The value of digital data: advancing empirical research on surveillance capitalism In 2022 the 67.1% of the World population is connected to the Internet (WeAreSocial, 2022), through a multiplicity of devices. Being constantly online, people generate enormous quantities of data on basically everything: shopping behaviours, political orientations, health status, etc. (boyd & Crawford, 2012). This huge amount of data is the ‘fuel’ of the contemporary digital economy (The Economist, 2017). The leaders of the digital economy are companies structured as platforms (e.g. Google, Apple, Amazon, Meta, etc.), which, on the one hand, intermediate relations among different groups of actors (consumers, advertisers, developers, etc.) (Gillespie, 2010), while, on the other hand, extract data from these very users, as well as their interactions (Srnicek, 2017). Platforms control over data goes well beyond the digital boundaries of the corporate platform, extending to the open Web (Helmond, 2015), mobile phones (Nieborg et al., 2020), households (Pridmore & Mols, 2020) and public institutions (Van Dijck et al., 2018). These massive and systematic processes of data extraction are at the base of the business model of digital platforms, which use data for: a) internal marketing purposes (Beer, 2018); b) selling them to third parties (for their own scopes of advertising and marketing) (van der Vlist & Helmond, 2021); c) developing new products and/or markets (vocal assistants, self-driving cars, etc.) (Hind et al., 2022)

Zuboff (2019) calls this emerging form of economic and socio-technical organisation surveillance capitalism. The term does not refer specifically to digital technologies of social monitoring, rather to an economic logic based on a unilateral extraction and accumulation of digital data from citizens, which are used to predict, personalise, customise and ultimately constrain their behaviours for business purposes (Mackenzie, 2019; Mühlhoff, 2020). In fact, Wood and Monahan (2019) frame this phenomenon as ‘platform surveillance’, meaning that it would not be possible outside the complex array of tracking devices, digital interfaces, algorithmic systems, and data analytics deployed (and owned) by corporate digital platforms. Despite the pervasiveness and currency of the phenomenon as well as its huge socio-economic impact (Beer, 2017; Arvidsson, 2019), empirical research in this field is still in its infancy (Ball & Webster 2020; Pizzul & Caliandro, 2022). Whereas platforms have a granular knowledge on social life, social actors seem to know very little about them - it is not easy to understand how they function, what kind of data they harvest, for which purpose etc; in other words, they are ‘opaque’ by design (Pasquale, 2015; Yeung, 2017). Curiously enough, such lack of empirical knowledge and data seems to reflect the asymmetries of power and information/knowledge typical of surveillance capitalism (Fuchs, 2021).

Currently, the scientific debate on datafication, dataveillance and data exploitation (Dijck, 2014) tend to focus mostly on privacy (Lutz et al., 2020). Questions of data protection are indubitably of great concern, since privacy is a human right connected to human dignity. Nevertheless, issues related to value appropriation are equally important, since digital data generated by citizens through their online activities produce a conspicuous economic value that is extracted from the social but not redistributed within the social.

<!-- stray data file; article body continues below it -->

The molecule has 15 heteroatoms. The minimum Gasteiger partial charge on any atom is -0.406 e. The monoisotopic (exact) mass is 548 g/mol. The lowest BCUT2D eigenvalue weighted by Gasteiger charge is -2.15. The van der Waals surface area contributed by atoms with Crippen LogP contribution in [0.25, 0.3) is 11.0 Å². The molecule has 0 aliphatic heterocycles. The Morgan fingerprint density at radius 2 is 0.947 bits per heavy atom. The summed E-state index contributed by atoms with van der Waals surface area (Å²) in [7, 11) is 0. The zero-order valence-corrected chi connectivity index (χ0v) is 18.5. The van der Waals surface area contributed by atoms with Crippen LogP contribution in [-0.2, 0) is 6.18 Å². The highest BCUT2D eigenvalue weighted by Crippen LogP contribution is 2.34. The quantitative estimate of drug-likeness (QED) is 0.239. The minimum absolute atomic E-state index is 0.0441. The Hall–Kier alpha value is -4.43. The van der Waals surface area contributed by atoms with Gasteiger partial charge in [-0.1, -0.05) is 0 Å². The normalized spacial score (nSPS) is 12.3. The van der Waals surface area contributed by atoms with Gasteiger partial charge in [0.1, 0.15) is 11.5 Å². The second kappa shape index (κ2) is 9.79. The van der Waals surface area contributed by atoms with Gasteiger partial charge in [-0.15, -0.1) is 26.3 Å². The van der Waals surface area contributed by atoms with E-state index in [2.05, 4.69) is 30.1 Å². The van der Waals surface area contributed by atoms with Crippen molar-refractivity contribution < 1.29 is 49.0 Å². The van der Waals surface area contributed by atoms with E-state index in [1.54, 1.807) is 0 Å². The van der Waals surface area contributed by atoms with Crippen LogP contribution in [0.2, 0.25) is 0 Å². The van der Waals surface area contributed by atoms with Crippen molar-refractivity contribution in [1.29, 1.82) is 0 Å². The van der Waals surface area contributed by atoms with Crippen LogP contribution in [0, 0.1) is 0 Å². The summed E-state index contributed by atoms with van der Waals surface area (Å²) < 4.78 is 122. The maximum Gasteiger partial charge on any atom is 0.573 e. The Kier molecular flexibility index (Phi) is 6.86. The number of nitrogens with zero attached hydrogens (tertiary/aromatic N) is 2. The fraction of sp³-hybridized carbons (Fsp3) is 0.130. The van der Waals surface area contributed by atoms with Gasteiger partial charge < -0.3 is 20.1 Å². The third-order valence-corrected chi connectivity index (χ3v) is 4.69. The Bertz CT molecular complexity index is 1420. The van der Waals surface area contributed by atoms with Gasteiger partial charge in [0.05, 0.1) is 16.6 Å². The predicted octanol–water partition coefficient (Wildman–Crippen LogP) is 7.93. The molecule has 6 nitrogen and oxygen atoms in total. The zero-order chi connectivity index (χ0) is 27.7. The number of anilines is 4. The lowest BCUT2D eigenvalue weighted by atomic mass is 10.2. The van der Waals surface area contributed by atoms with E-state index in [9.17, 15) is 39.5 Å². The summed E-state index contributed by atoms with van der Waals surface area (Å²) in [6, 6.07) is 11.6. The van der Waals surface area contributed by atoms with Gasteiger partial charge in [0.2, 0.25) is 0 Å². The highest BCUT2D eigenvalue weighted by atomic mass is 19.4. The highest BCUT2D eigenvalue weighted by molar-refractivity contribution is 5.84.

In this regard, several key questions remain still unanswered, such as: do people perceive the economical value of their data? If so, to what extent? If not, why? What is really valuable for them? How does the concept of data value change according to different stakeholders (consumers, marketers, brands, analysts, etc.) as well as market segments (e.g. automotive, food, fashion, etc.)? How does the concept of data value change across different socio-economic groups? How does the concept of data value change across different cultures and geographies (West vs East, North vs South)? How do people protect their data in everyday life? Do they develop practices of resistance individually or collectively? Why do people give up their data? For which economical bargain? How do platforms themselves shape forms of resistance, negotiation, and compliance towards surveillance capitalism? Which (new) forms of inequality and discrimination are favoured by surveillance capitalism? Can citizens participate in a more open and transparent way in the processes of management and valorisation of their own digital data?

Exploring more closely citizens’ understanding of and awareness about the processes of value creation that are fuelled by their data, their cultural imaginaries (Bucher, 2017; Lyon, 2018; Sörum & Fuentes 2022) and everyday life practices of resistance, negotiation and compliance (Velkova & Kaun, 2021; Ruckenstein & Granroth, 2020) might orient the development of a much needed participated and positive critique to surveillance capitalism, stemming from an increased public awareness (Hong, 2017; Hinz et al., 2018).

Building on the understanding of these challenges, the present Special Issue seeks for contributors (from a multiplicity of disciplines and backgrounds) aiming to advance the state of the art of empirical research on surveillance capitalism, and, ultimately, increase the visibility, comprehension and accountability of the processes and logics of data extraction, appropriation and valorisation.

####### References Arvidsson, A (2019). Changemakers: The Industrious Future of the Digital Economy. Cambridge: Polity Press.

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A research project by:

Università di PaviaUniversità degli Studi di Milano BicoccaUniversità Cattolica di MilanoCareof

Funded by:

Fondazione Cariplo

Contact us:

Drop a message to alessandro.caliandro@unipv.it - twitter - facebook - researchgate